The next part of the CPMS to be designed involves the selection of key management positions and managers. The alternatives might include no special managers, a general coordinator, or a clearly identified project manager. With the aid of a table like the one above, we arrive at the decision that a project manager should be designated and assigned responsibility for completing the project. In the same fashion we choose major approaches to planning, controlling, and information-gathering elements of the CPMS. Each time a decision is made, new constraints are added and new problems to be solved are created.
Since there are many kinds of tradeoffs and compensations that could be made, the scenario might continue in any number of ways. One example:
An individual close to the mayor, working in the Budget Department, well known for his interpersonal skills, and respected by most city administrators is identified as project manager. His closeness to the ear of the mayor gives him a power base and will help him in obtaining commitment to the project from top-level managers. His proximity to budget decisions serves as a similar kind of power base for influencing lower-level managers in the city. His ability to work with various administrators will be useful to him in coping with integration problems within the city organization.
An assistant to the project manager with technical project management experience will be designated. This man is young, new to the city, and understands that through the project he can familiarize himself with city operations before choosing a more permanent career path. He will assist in developing plans and analyzing status of the project.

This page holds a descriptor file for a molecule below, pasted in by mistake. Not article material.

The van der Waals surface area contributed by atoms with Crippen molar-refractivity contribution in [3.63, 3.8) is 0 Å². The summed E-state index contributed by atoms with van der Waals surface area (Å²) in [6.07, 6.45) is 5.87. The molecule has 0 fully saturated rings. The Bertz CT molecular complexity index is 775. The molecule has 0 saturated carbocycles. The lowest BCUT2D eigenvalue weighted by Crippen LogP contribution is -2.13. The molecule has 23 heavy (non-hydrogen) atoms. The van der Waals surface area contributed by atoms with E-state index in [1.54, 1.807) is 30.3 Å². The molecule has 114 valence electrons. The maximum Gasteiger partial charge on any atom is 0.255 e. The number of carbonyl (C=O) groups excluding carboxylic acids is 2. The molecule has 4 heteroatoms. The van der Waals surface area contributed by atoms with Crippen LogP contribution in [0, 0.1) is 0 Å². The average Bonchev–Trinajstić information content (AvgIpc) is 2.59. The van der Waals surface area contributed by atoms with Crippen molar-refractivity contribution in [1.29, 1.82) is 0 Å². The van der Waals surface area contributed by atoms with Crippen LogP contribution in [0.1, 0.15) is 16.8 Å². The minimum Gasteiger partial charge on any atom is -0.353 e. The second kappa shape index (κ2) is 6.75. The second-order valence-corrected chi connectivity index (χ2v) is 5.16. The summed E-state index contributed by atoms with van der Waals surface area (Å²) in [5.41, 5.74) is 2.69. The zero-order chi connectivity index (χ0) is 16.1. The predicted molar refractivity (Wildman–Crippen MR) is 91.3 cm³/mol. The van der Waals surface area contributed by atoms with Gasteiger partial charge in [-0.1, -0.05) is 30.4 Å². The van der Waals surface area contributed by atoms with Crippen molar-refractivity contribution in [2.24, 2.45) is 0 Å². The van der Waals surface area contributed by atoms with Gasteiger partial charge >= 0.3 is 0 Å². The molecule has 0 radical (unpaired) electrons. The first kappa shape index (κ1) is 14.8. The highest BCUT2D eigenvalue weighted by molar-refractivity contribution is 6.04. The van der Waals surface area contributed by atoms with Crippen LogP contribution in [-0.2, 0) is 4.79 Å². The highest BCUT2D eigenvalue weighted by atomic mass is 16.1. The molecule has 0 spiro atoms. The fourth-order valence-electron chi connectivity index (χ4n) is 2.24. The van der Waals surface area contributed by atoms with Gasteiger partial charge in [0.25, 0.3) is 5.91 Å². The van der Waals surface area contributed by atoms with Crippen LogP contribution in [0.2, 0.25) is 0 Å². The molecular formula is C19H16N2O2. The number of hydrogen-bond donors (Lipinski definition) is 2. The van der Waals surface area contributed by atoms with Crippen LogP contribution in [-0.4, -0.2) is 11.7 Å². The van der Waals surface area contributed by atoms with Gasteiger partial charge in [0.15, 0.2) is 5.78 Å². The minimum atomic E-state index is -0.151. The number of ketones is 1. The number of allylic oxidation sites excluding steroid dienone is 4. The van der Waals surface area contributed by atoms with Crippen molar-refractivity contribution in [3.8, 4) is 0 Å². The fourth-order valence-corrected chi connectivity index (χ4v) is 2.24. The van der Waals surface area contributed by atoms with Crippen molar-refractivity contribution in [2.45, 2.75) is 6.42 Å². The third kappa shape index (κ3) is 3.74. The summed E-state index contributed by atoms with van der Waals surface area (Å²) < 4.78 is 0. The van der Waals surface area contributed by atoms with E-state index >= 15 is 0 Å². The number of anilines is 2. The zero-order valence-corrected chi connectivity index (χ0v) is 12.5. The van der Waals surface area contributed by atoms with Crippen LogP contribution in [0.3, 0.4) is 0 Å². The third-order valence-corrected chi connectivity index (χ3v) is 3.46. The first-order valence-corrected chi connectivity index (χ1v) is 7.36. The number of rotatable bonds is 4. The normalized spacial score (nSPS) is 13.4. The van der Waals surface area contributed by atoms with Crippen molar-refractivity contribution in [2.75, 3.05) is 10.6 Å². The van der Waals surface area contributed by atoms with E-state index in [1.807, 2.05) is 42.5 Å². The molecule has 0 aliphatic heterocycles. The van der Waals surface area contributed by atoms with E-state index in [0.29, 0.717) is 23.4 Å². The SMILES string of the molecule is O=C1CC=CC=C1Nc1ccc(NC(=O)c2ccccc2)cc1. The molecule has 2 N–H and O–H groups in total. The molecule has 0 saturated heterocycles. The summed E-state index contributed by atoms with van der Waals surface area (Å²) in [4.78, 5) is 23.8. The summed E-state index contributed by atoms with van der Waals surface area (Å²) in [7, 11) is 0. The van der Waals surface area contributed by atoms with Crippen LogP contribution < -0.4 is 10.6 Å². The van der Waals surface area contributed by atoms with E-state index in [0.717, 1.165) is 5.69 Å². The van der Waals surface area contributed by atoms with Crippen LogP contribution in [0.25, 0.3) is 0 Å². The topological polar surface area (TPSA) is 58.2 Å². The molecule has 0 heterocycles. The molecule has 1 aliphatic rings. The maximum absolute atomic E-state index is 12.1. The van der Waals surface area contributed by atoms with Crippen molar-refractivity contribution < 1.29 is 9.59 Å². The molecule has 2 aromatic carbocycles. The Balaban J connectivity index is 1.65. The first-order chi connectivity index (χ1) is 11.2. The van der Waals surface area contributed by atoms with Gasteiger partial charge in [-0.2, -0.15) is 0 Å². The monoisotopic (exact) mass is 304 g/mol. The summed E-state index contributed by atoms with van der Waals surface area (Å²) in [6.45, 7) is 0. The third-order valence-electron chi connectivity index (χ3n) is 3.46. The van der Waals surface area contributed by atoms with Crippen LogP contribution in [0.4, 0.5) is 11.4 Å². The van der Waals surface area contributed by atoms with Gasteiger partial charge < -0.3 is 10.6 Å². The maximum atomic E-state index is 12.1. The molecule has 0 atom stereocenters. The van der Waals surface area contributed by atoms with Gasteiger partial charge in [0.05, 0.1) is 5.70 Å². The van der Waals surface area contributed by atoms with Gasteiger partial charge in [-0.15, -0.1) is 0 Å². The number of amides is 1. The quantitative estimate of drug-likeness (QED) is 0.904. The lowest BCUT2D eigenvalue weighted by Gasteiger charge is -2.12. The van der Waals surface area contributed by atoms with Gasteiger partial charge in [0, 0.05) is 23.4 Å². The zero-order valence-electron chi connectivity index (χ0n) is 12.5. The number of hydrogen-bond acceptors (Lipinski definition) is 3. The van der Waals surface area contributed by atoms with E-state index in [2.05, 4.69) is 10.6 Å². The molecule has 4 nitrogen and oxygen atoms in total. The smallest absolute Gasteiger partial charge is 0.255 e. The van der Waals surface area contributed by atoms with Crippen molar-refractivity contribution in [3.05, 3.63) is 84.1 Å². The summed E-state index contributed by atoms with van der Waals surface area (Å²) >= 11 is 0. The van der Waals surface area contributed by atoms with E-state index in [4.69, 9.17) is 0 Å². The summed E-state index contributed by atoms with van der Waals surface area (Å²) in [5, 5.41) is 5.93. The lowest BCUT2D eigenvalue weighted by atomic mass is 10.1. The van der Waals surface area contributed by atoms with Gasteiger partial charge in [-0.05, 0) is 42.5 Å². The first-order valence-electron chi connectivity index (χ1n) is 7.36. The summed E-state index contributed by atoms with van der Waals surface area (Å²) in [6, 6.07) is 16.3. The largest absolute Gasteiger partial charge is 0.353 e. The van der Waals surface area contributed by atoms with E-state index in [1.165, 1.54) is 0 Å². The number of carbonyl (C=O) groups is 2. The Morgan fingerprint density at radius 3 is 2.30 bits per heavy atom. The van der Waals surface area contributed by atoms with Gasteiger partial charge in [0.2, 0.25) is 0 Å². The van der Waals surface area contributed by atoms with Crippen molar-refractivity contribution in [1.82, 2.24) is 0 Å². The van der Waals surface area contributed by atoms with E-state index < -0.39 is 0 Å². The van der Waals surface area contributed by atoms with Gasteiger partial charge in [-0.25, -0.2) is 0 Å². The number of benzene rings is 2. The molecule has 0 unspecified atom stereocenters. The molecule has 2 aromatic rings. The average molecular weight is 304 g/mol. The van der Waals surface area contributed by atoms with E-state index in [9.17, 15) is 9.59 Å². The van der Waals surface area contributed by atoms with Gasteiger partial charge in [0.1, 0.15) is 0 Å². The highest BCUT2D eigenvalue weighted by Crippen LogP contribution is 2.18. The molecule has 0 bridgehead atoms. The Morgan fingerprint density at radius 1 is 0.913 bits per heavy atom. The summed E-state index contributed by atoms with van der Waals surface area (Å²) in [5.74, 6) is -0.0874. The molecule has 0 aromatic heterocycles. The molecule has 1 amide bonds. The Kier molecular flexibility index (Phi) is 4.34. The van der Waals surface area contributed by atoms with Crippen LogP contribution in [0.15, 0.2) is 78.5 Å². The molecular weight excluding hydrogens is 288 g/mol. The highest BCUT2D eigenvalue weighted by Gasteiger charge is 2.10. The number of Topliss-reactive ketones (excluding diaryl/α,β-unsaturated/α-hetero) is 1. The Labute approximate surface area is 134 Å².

The project manager will work closely with key city people helping them develop their own plans for their part of the project, increasing the likelihood of their commitment to specific time and performance goals. Work packages of about one week in size will be designed and allocated. Individual plans will be organized into an overall plan, which will include a work breakdown structure, assigned responsibilities, and milestone schedules. This plan will become the baseline against which program progress will be measured. Status reports that update schedules and give visibility to good performance will be issued monthly. While eight different city departments will contribute to the project, four of the eight have substantially more involvement than the others and each is responsible for activities on the critical path.
Consequently, in Budget, Sanitation, Buildings and Grounds, and Housing, project coordinators will be designated. The physical work of closing up incinerators and removing trash by some other means is not demanding but the administrative process of increasing the size of the sanitation force, negotiating with unions, arranging funding, and dealing with tenant organizations is demanding. The departmental coordinators will expedite and coordinate within and between these departments. The budget coordinator will work with state and federal funding agencies. The housing coordinator will develop plans for educating tenants and staying in touch with their views.
All coordinators will participate in developing the final plan for the project and will meet regularly every two weeks to review project status, revise plans, and solve coordination problems not solvable in a routine fashion between meetings. Project coordinators will personally obtain status information every week within their departments. The project manager and his assistant will obtain status information personally every week from the four other departments.
The exercise of adding more and more layers to this management system could go on for some time; each element, however, will be selected, with the others in mind, to meet strategic goals. But always bear in mind that ultimately the system could simply become bogged down in bureaucracy.